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Thursday, March 23, 2023


As the Drake's Seat vendors saga entered its second year, the full Senate voted Monday to override Gov. Charles W. Turnbull's veto of a bill allowing vendors to return and set up shop at the overlook.
"They had no authority to issue such a measure," said Wheaton estate attorney William McConnell. The Wheaton family and the attorney general say the estate owns the land at Drake's Seat. The vendors claim the government owns the property. The matter is still being litigated in District Court.
Sen. Alicia "Chucky" Hansen sponsored the original bill, which was hastily passed in the 23rd Legislature's final session Dec. 21, 2000, and rushed to the governor at Hansen's request. The governor didn't veto the bill until Jan. 26, when District Court Judge Thomas K. Moore suspended a 1985 preliminary injunction by the court that barred the V.I. government from evicting vendors from Drake's Seat.
Hansen moved early in Monday's session to override the governor's veto, and she had no problem finding support. Much to the delight of a group of cheering vendors in the gallery, the measure passed 11-4.
McConnell said, "The Wheatons are flabbergasted. They cannot imagine that any jurisdiction under the U.S. flag could condone this sort of specialized legislation.
"It's like basically saying to one group, 'You may go onto the property of another and open business and destroy the aesthetic value of the property.'"
Hansen said, "The owners of the Wheaton estate haven't been able to prove it's their land. No court has said that it doesn't belong to the Virgin Islands, nor has any court said it does belong to the Wheatons."
Sens. Lorraine Berry, Douglas Canton, Vargrave Richards and Roosevelt David voted no. David said, "There is no basis on which to override this. I won't change my vote." He noted the court is expected to rule in the matter in about 11 days.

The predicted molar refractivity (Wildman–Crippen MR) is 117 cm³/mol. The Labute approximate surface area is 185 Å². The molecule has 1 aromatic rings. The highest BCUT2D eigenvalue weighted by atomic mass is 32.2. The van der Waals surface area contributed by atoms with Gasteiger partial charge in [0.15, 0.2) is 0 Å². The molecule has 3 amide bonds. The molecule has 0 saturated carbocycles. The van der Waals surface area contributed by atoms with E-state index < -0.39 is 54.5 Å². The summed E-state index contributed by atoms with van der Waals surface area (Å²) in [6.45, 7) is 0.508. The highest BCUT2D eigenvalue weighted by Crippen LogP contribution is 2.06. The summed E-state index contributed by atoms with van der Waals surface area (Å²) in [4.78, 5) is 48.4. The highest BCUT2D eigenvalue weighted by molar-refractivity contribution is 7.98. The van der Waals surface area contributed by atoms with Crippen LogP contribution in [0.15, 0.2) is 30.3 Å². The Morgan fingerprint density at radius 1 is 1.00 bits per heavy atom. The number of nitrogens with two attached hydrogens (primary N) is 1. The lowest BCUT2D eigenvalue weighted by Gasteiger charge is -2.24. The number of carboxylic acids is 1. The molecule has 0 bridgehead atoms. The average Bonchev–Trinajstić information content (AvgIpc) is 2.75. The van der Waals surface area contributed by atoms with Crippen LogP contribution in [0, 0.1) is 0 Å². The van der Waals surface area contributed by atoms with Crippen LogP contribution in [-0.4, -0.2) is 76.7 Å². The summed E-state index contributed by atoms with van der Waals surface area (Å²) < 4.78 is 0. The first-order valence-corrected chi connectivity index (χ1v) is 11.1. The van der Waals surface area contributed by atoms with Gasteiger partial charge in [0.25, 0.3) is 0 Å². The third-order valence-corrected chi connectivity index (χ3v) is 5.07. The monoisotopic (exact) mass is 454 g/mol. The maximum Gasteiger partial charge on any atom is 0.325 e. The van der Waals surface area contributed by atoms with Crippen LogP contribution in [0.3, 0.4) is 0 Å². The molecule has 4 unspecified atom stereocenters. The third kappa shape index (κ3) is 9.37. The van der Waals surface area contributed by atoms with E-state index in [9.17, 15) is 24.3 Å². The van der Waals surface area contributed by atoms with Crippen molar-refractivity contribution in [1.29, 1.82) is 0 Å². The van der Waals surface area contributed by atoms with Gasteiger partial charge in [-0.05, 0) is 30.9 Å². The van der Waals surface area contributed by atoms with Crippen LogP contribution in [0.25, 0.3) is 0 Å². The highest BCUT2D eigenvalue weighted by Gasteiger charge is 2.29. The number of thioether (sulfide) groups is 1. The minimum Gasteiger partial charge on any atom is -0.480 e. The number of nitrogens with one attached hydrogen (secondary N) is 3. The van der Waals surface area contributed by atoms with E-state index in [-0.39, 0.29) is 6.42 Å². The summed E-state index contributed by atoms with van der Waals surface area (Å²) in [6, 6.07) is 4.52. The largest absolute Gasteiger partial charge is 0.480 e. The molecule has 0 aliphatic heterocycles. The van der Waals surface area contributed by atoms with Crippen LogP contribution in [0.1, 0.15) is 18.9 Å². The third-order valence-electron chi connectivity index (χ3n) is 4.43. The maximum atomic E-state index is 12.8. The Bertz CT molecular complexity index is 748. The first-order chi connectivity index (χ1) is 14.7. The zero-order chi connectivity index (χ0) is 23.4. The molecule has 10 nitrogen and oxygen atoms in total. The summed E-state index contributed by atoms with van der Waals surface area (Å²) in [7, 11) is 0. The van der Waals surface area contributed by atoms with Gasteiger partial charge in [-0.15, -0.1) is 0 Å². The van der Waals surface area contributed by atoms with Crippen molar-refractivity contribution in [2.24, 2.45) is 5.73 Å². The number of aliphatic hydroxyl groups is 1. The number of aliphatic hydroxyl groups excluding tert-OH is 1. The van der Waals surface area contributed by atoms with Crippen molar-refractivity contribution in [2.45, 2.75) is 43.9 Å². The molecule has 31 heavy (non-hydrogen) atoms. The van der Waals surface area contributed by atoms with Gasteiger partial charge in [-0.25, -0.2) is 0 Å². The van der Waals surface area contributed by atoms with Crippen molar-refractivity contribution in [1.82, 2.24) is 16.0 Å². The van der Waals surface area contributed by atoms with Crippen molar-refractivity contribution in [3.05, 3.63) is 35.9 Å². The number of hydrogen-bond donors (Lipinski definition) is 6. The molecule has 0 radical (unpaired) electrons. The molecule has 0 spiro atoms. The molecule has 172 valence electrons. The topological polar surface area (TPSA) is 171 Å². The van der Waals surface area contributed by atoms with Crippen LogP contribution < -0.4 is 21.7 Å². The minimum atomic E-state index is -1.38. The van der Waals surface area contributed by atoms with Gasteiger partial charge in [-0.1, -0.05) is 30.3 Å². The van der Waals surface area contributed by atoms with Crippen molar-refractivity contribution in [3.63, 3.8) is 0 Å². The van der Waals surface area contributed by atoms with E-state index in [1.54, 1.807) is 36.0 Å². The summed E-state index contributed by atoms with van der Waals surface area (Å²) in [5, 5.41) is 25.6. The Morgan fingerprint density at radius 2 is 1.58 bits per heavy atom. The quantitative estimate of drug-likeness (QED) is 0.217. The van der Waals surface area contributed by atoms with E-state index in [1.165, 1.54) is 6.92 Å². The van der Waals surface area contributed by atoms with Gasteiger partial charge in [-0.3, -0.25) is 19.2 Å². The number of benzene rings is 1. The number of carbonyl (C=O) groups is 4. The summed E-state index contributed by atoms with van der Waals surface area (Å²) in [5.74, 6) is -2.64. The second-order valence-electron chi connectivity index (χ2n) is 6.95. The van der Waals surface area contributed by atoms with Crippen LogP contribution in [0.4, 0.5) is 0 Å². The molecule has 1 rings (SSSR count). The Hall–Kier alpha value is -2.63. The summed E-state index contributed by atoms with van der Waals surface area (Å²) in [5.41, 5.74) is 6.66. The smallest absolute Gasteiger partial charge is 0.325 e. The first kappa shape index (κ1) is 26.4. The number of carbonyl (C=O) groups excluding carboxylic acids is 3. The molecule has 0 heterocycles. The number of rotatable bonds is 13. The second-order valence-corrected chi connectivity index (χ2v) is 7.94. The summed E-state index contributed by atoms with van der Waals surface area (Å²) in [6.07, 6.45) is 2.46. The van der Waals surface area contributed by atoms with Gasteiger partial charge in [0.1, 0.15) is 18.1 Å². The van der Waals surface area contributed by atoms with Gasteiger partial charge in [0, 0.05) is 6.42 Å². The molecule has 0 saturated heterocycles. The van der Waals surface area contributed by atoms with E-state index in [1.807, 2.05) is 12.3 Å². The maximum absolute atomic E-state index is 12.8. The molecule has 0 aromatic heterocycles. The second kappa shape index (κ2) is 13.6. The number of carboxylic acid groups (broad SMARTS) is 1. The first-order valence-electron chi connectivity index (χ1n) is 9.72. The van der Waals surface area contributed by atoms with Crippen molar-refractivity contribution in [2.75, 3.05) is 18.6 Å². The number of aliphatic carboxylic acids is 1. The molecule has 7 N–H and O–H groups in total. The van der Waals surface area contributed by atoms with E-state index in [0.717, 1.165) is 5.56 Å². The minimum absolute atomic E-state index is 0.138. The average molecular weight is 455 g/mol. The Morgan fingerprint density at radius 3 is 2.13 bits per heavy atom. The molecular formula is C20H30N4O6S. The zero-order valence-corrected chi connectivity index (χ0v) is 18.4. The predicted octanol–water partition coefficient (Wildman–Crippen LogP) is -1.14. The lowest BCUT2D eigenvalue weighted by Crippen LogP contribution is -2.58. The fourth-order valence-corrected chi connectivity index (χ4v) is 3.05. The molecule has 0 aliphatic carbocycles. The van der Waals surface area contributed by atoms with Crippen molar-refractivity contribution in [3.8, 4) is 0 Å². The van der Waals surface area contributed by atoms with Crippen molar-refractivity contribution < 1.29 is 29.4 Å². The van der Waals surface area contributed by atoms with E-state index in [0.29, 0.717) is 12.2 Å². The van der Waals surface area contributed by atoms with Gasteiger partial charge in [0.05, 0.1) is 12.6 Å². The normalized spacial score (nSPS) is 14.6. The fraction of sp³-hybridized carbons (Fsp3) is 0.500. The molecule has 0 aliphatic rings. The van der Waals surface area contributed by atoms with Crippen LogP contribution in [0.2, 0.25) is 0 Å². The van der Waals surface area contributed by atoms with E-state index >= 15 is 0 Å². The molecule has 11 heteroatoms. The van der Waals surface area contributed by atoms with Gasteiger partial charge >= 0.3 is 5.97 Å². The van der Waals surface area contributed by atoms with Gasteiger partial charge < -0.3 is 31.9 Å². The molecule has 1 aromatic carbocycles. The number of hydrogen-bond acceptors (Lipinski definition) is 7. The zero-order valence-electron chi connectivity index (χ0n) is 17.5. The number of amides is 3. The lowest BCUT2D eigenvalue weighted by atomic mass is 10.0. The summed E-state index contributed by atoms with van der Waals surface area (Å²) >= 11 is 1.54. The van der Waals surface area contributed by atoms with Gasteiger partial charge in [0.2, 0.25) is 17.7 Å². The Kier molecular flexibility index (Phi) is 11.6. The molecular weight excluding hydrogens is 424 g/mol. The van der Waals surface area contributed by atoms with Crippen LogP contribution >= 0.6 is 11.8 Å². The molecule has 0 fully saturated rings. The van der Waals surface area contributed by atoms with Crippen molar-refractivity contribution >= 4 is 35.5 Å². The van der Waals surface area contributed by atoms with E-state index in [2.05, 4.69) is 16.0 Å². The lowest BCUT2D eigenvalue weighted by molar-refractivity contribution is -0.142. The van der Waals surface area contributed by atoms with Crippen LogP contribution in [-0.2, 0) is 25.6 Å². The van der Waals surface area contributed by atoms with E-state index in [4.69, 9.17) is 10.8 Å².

An override of a veto automatically becomes law without the governor's signature. The governor is off-island, and could not be reached for comment Monday. James O'Bryan, the governor's assistant, said he would refer the matter to the office's legal counsel.
Berry said she did not want "misinformation" to go on record. She said, "The legal opinion from the Attorney General's Office was that the measure should be vetoed." Berry said she would abide by that decision. "I'm voting my conscience."
Attorney General Iver Stridiron, speaking on WVWI Radio One late Monday afternoon, said he was "astonished" at the Legislature's move.
The estate of the late Homer Wheaton granted an easement to the V.I. government in the late 1940s to build the overlook on the property. The easement forbids commercial activity there, but vendors have found it to be a lucrative spot with a captive clientele as safari taxis disgorge scores of tourists. The number of vendors has more than doubled since the mid-'90s when there were just a half-dozen or so.
Beginning in March 2000, representatives of the Wheaton estate have sought to have the vendors moved, citing the prohibition on commercial activity as well as traffic and safety issues at the overlook, which is often nearly gridlocked during the day.
McConnell said, "The (Wheaton) trust was under the impression that the Virgin Islands had more respect for private property. The matter is in District Court now and there's no telling when they will act. The trust will take whatever action necessary to maintain its right to exclude commercial activity from the easement."
"The alternative," McConnell said, "is that nobody can use the easement ultimately if the government steadfastly continues to promote the right of 12 people to do business on somebody else's land over the right of the property owners."
Vendor Hector Rios was beaming as he stood in the Legislature corridor. "I'm happy they gave me my life back," he said. "I'll sure be up there tomorrow."

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